I didn’t just get this drive so I could play Civ 3 or compile Linux kernels at blazing speed. I had another reason for this purchase. I also bought a Pinnacle DV500+ video capture/editing card. It’s not a cheap toy, but considering the capabilities it gives you, it’s a steal for the money. I could edit full-length movies with this thing. Well, I could with a capable hard drive. It needs a 25 MB/sec stream to spit out video, and, well, the fastest drive I have won’t do that. Ramdisks? Nice idea, but you can assume a minute of video will chew up a gig of disk, so I’d need 4 GB RAM for most of the projects I have in mind. None of my motherboards will take that much memory.

So my Duron-750 is going to become a video editing workstation. I’ll have to buy or scrounge a bit more memory–Pinnacle recommends 256 MB; I might as well do them a little better and go 384–but then I’ll have the ability to edit video in my dining room. A Duron-750 isn’t much CPU by today’s standards, but Pinnacle lists a P3-500 as the minimum, and the reviews I’ve read do fine with a 500 or 550 MHz CPU. You can assume a Duron runs at a similar speed to a P3 or an Athlon that runs 100 MHz slower, so my Duron-750 should perform like a P3-650. If that proves inadequate, hey, a 1.1 GHz Duron runs $89 these days.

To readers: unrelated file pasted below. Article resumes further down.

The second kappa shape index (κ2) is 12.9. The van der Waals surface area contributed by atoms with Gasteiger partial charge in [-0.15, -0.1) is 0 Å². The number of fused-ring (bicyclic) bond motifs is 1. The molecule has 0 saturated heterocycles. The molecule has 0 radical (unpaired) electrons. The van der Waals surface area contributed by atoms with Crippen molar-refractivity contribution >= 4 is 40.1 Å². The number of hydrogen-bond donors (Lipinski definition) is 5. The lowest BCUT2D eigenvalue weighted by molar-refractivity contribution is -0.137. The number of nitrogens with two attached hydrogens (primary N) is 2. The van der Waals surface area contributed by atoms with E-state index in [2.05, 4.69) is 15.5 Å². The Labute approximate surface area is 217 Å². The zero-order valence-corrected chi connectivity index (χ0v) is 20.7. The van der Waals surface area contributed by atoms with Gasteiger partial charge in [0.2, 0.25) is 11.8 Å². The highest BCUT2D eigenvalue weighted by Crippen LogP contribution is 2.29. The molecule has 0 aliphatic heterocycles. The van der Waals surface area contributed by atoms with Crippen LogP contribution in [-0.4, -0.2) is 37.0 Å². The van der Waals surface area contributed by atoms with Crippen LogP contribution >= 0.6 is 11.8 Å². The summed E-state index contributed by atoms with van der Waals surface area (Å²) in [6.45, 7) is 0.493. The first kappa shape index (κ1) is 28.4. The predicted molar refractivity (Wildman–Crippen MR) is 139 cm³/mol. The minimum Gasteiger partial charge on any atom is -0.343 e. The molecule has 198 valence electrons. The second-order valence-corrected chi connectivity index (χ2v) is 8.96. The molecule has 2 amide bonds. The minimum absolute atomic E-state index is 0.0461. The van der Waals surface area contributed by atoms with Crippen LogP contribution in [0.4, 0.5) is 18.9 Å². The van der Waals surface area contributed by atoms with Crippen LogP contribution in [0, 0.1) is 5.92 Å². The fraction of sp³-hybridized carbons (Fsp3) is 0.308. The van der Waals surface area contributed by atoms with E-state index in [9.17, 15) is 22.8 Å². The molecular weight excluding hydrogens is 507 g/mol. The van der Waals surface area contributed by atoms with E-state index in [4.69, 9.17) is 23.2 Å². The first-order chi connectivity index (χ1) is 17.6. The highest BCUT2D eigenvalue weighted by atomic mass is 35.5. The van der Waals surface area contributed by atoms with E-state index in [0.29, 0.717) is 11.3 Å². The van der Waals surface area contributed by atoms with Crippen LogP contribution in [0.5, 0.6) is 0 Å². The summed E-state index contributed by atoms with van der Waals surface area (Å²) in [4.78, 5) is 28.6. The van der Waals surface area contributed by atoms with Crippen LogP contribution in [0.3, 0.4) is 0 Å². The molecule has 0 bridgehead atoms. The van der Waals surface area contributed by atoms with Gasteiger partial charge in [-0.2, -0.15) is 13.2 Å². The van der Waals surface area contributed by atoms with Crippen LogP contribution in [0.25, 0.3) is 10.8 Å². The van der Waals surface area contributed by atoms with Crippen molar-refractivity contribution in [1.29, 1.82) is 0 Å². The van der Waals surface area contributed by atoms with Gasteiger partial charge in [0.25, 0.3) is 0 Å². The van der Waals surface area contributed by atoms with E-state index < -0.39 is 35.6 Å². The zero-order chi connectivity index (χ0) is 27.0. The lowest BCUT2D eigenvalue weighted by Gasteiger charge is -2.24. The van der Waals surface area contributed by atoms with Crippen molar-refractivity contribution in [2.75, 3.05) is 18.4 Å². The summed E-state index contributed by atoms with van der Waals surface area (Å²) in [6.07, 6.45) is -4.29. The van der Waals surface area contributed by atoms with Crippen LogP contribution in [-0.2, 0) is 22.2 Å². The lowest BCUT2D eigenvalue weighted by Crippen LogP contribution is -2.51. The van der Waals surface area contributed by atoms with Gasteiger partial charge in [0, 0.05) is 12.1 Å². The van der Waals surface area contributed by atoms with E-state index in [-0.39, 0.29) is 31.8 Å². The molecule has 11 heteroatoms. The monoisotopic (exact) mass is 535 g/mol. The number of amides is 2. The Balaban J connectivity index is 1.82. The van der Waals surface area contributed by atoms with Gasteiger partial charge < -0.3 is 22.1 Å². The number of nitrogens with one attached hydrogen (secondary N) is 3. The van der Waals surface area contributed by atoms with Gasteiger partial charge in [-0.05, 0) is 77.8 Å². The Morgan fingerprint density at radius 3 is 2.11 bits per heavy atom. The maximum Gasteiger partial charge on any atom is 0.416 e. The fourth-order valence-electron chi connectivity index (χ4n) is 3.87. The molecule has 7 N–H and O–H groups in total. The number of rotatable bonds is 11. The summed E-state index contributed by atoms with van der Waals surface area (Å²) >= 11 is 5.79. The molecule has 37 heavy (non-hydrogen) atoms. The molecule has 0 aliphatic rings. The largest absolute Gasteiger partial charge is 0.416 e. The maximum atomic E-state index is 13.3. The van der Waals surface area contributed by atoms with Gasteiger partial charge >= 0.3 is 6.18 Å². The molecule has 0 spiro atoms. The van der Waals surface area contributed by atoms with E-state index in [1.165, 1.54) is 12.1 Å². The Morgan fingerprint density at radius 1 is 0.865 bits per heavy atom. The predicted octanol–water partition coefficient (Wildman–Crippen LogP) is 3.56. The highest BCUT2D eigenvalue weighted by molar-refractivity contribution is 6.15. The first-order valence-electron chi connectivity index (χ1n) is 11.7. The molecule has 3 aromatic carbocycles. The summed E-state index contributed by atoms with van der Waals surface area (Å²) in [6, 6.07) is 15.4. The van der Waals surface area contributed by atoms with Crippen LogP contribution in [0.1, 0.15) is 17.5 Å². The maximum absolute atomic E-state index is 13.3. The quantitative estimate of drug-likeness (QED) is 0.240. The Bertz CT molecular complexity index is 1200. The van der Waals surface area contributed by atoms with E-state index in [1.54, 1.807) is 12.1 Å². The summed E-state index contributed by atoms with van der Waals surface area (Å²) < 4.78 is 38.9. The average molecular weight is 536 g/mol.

The DV500+ is supposed to be a real bear to set up. We’ll see how it likes my FIC AZ11. I’ve made tricky hardware play before, so I’m not too afraid of this. Every review I’ve read complained about the setup, but once the reviewer got it running, each raved about its abilities.